There are three playgrounds in Tompkins Square Park. The largest, near the 9th Street entrance, along Avenue A, is also the most popular, so much so that the other two, on opposite sides of the walk that leads into the park from the corner of 7th and B, feel neglected or abandoned, and I’ve always had the feeling that parents who choose them must be worried that their children won’t thrive in the throng. “I’ve always had the feeling” — listen to me! I never set foot in Tompkins Square Park until a fine day in April of last year, when Will was still wee enough to be carried in a sling (not yet by me!), and Megan and I walked over from her flat and found a small patch of vacant bench in the larger of the two east side playgrounds. It was crowded that day! I remember being aware the the buds on all of the trees’ branches had just popped open, while we were sitting there, flecking the scene with green, stationary snow. Will pretty much slept through that visit. In the later part of the year, when I would take him on walks (so to speak) on Sunday afternoons, we stopped in Tompkins Square Park only to watch the dogs cavort in the big-dog run. When Will got to be old enough for playgrounds (or, it may have been, a little before that), I always took him to the big one along Avenue A. If nothing else, he was always invigorated by the challenge of watching other (bigger) kids do things. Plucking two nicknames from the bouquet of Burgundian sobriquets, I would say that Will is bold (hardi) without being rash (téméraire). Forethought precedes the plunge. Yesterday, for example there was a bit of playground furniture that he was not quite ready to try. It was in the medium-sized playground, the one that I’d never taken him to.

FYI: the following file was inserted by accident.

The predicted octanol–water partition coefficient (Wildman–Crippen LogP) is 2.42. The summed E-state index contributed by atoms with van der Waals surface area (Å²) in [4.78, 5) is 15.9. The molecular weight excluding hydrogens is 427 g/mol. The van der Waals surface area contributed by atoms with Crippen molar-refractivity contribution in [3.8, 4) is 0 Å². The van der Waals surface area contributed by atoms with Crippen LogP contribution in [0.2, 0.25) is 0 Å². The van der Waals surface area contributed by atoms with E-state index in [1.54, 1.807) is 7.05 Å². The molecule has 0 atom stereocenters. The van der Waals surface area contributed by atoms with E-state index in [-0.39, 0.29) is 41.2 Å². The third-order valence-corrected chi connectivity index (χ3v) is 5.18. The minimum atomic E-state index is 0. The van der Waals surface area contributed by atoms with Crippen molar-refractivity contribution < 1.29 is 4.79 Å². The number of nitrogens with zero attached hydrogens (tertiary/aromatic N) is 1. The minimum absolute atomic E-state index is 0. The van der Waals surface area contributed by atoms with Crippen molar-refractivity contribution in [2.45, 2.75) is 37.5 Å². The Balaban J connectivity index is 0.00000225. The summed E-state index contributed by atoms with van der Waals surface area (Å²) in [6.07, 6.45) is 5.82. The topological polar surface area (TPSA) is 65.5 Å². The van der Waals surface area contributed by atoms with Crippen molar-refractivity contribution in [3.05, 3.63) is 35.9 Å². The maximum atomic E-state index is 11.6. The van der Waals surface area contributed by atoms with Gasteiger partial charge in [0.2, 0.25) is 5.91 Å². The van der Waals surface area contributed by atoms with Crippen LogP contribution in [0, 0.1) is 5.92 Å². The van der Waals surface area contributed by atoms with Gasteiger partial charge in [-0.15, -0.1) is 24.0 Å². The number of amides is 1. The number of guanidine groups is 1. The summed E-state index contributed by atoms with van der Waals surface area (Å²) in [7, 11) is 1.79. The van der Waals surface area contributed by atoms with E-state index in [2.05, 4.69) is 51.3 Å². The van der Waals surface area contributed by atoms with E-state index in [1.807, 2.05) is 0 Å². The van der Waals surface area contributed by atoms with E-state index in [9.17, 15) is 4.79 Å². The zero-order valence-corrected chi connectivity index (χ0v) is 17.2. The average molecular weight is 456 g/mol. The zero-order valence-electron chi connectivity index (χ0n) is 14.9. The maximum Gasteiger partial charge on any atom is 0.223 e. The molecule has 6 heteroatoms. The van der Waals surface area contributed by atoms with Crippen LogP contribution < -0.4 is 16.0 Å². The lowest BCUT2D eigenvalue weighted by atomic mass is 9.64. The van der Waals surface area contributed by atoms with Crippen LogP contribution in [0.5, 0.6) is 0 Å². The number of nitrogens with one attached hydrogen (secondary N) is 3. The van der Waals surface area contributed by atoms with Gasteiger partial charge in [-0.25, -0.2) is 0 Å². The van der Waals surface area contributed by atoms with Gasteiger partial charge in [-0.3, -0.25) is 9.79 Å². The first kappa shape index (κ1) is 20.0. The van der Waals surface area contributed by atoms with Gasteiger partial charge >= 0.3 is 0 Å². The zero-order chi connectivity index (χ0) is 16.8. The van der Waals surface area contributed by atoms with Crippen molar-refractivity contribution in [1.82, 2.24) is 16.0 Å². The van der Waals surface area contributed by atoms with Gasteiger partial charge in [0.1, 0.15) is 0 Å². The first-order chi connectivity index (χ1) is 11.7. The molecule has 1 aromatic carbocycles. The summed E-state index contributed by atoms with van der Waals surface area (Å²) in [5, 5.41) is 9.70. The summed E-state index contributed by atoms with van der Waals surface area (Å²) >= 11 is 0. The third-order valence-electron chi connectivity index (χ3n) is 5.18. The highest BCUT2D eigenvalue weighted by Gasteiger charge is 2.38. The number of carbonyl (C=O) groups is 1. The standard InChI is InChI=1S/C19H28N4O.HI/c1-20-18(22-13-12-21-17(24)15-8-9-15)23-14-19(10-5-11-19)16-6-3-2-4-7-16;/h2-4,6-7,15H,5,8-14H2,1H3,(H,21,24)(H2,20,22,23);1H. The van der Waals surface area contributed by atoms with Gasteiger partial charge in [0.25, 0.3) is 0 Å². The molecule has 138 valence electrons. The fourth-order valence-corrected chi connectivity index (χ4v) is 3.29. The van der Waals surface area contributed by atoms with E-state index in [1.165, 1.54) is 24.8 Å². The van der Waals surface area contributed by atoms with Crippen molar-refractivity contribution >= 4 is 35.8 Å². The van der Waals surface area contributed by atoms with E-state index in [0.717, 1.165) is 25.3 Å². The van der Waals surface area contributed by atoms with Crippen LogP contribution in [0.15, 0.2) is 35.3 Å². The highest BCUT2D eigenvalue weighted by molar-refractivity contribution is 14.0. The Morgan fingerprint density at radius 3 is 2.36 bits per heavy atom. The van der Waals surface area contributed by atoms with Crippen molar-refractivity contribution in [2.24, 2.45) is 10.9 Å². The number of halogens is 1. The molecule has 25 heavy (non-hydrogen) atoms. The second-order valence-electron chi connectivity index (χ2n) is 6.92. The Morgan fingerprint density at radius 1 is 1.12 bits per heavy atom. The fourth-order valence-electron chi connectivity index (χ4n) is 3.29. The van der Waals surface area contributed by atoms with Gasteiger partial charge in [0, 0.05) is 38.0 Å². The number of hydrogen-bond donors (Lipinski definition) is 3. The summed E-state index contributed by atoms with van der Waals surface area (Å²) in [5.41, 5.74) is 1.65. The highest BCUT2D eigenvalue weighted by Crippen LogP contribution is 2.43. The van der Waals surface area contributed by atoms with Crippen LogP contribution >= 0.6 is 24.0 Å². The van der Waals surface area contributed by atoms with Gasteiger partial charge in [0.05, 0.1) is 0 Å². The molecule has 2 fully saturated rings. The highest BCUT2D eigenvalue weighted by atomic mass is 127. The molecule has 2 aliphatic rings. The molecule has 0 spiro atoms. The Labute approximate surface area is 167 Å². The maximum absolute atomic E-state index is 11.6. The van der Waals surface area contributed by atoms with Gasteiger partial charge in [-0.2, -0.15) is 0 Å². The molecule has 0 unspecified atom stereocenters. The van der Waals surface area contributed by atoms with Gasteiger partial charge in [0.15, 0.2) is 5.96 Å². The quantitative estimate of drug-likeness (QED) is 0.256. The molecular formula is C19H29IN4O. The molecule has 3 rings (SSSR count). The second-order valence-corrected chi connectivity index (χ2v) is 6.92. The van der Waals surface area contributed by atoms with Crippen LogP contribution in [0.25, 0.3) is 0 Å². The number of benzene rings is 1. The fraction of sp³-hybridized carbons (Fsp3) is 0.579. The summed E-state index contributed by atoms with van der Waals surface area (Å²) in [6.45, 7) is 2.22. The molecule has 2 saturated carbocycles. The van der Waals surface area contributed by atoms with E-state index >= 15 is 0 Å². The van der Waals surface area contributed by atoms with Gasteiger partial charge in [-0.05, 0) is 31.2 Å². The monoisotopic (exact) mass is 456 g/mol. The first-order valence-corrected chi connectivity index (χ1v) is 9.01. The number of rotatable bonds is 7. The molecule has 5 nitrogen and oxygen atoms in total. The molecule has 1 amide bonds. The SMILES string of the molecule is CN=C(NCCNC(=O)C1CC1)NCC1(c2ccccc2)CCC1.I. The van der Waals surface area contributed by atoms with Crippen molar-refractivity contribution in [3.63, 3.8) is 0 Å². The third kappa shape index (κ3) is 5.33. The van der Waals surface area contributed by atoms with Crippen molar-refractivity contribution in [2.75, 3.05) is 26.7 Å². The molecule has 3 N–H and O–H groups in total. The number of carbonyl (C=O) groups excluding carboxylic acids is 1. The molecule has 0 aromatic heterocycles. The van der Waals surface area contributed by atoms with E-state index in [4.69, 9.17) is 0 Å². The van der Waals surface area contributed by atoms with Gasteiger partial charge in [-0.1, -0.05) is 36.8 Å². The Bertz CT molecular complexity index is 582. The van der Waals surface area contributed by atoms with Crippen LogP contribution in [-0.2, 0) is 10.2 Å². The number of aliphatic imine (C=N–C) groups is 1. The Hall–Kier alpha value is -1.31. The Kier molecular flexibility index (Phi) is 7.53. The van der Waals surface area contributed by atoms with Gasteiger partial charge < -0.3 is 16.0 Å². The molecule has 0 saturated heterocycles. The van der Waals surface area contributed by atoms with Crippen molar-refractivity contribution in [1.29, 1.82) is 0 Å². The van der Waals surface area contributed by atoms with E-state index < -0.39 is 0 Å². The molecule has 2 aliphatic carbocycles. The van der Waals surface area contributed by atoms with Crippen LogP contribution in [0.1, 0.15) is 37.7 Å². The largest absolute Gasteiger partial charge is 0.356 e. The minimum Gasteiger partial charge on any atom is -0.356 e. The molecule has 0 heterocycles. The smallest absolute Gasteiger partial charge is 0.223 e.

We went because he chose it. We had been parked near the drummers, five or six men with waist-high drums, sitting in a tight row on the east side of the park. We could hear them before we even crossed Avenue B, but you wouldn’t say, up close, that they were very loud. The drummers were all well into middle age, and their beats had an easygoing, Sunday-afternoon feel. Every now and then, a man or a woman or a couple would stand up in the the walkway and do a very minimal two-step, more suggestion than actual dance. When I unhooked Will from the stroller, he walked right into the middle of the drumming and the dancing, and I scurried to retrieve him lest he keep on going. The second time I gave him his freedom, he turned in the other way, toward the intermediate playground, which was right there. The entrance at that end was locked, so we had to walk round, retracing our steps toward Avenue B. The three of us brought the crowd in this playground up short of ten.